Pregnant Gisele has had her baby bump airbrushed out of sexy shots for a new fashion campaign.The Brazilian model is expecting her first child in early 2010 and is already showing a small baby bump.
But in her first campaign since it was revealed she was pregnant, renowned coat company London Fog have decided to airbrush out her growing stomach – to protect her privacy.[ Read more ]
Audrina Patridge accessorizes her sexy party-girl style with a sleek patent Alexander McQueen purse. See photos below …
Meanwhile, The Hills’ contrived new Lauren Conrad stand-in, Kristin Cavallari, prefers to tote her Alexander Wang bag everywhere from Hollywood to N.Y.C:
The German model-turned-actress lent some much-needed glamour to the occasion in a stunning nude-coloured Herve Leger by Max Azria dress, which showed off her incredibly svelte figure and long legs.
The film’s director Quentin Tarantino was full of praise for his leading lady, and said working with Diane was “wonderful”.
Speaking on the red carpet at the premiere of Inglourious Basterds, he praised both stars Diane and Melanie Laurent.
“In the case of Diane it was really wonderful,” said Quentin. “She had an idea of who she was basing the character on, and I had another idea of another actress, so I showed he that kind of work.”
ON this day in history July 28…
…2006, Anne Hathaway claimed that her fashion attitude hadn’t changed at all since starring in The Devil Wears Prada, despite newspapers reporting that she had recently spent $7,000 in Fred Segal. “I don’t shop at Fred Segal and I wouldn’t dream of spending that kind of money on myself,” the actress insisted. “I wasn’t raised that way”…
…2005, Kate Moss was awarded substantial damages in court over a story in the Sunday Mirror which claimed she had “collapsed into a drug-induced coma and had to be revived after taking vast quantities of cocaine” in Barcelona in 2001. Later that year Moss was dropped from several high profile advertising campaigns after photos were published – again in the Daily Mirror – which seemed to show her snorting cocaine…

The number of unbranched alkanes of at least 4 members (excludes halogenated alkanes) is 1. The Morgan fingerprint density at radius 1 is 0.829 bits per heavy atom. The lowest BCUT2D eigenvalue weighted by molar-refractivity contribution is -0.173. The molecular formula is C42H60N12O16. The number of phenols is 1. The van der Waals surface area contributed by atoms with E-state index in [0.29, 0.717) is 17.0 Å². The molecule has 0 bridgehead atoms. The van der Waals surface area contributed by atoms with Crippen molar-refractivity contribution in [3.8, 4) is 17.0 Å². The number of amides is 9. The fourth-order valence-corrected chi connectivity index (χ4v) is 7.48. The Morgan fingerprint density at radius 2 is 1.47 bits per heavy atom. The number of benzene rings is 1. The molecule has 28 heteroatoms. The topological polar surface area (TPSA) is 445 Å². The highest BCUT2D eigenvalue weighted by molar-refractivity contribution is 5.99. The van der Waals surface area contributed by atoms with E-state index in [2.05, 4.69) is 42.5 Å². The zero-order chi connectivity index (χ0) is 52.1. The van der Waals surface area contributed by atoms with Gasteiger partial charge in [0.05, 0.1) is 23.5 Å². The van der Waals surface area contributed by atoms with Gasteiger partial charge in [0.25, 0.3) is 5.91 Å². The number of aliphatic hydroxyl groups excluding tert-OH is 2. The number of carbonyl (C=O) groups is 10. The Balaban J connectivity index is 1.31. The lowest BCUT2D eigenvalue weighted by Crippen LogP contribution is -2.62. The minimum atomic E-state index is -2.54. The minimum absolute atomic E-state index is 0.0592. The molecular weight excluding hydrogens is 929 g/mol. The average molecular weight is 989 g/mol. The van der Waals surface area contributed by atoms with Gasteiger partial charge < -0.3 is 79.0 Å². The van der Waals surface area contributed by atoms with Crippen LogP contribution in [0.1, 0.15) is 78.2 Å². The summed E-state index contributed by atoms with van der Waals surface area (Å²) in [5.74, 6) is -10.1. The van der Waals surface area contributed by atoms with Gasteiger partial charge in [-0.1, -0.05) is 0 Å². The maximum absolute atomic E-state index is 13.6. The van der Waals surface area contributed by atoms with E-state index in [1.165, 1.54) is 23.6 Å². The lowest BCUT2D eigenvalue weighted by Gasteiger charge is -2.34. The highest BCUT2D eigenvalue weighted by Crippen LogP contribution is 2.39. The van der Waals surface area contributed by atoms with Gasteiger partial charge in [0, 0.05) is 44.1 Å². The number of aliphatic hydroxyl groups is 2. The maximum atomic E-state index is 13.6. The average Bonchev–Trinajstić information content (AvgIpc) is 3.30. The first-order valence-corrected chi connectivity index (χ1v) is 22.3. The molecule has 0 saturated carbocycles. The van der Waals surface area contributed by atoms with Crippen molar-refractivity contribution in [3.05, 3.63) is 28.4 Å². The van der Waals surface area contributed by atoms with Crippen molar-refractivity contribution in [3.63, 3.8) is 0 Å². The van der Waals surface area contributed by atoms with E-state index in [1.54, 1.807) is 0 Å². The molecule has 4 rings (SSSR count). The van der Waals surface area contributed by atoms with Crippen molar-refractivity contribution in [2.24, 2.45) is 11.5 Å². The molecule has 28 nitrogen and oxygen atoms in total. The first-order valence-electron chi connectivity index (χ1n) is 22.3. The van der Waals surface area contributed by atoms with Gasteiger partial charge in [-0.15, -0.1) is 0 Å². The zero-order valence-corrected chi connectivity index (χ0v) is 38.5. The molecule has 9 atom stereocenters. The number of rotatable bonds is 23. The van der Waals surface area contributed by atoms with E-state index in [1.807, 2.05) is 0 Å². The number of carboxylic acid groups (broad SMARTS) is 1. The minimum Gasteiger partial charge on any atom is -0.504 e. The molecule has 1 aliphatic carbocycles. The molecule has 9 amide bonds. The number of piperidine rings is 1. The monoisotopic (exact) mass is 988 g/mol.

…2004, a journalist received an icy response when they asked what Hillary Clinton was wearing at a party at New York’s Park Plaza. “What does it look like?” snapped a member of the Clinton entourage. “She’s wearing a white jacket with black pants, and I’m wearing a black one with black pants.”
Aileen Yap is the daughter of Dr. Romeo and Virgincita Yap and has a 22 year old brother, Nathan. She graduated Summa cum Laude from Willis High School and is now a junior at the University of St. Thomas in Houston, TX. Aileen is majoring in Biology and hopes to pursue a career in medicine as a Pediatrician with the ultimate goal of helping the ones in need.
Aileen is a caring and loving person whose passion is to work with children, she finds it to be a fulfilling experience. As Miss U.S. International she hopes to make a positive impact in the youth, not only in the United States but also the in different countries.
If you’re a fan of fashion, you’ve likely come across this term many times while perusing your favorite fashion mag. Haute couture is a French term which translates as “high sewing,” and is regularly misused (though not in the publications of the world’s most informed editrixes, Anna Wintour, Carine Roitfeld, and the like).
“Haute couture” is often used incorrectly to describe pricey designer pieces, and while there is always considerable expense associated with haute couture, just because a designer gown is exorbitantly expensive and falls into the luxury category does not mean it is haute couture.
In fact, haute couture is a highly proprietary term with stringent requirements attached to its use:
In France, the term haute couture is protected by law and is defined by the Chambre de commerce et d’industrie de Paris based in Paris, France. Their rules state that only “those companies mentioned on the list drawn up each year by a commission domiciled at the Ministry for Industry are entitled to avail themselves” of the label haute couture. The criteria for haute couture were established in 1945 and updated in 1992.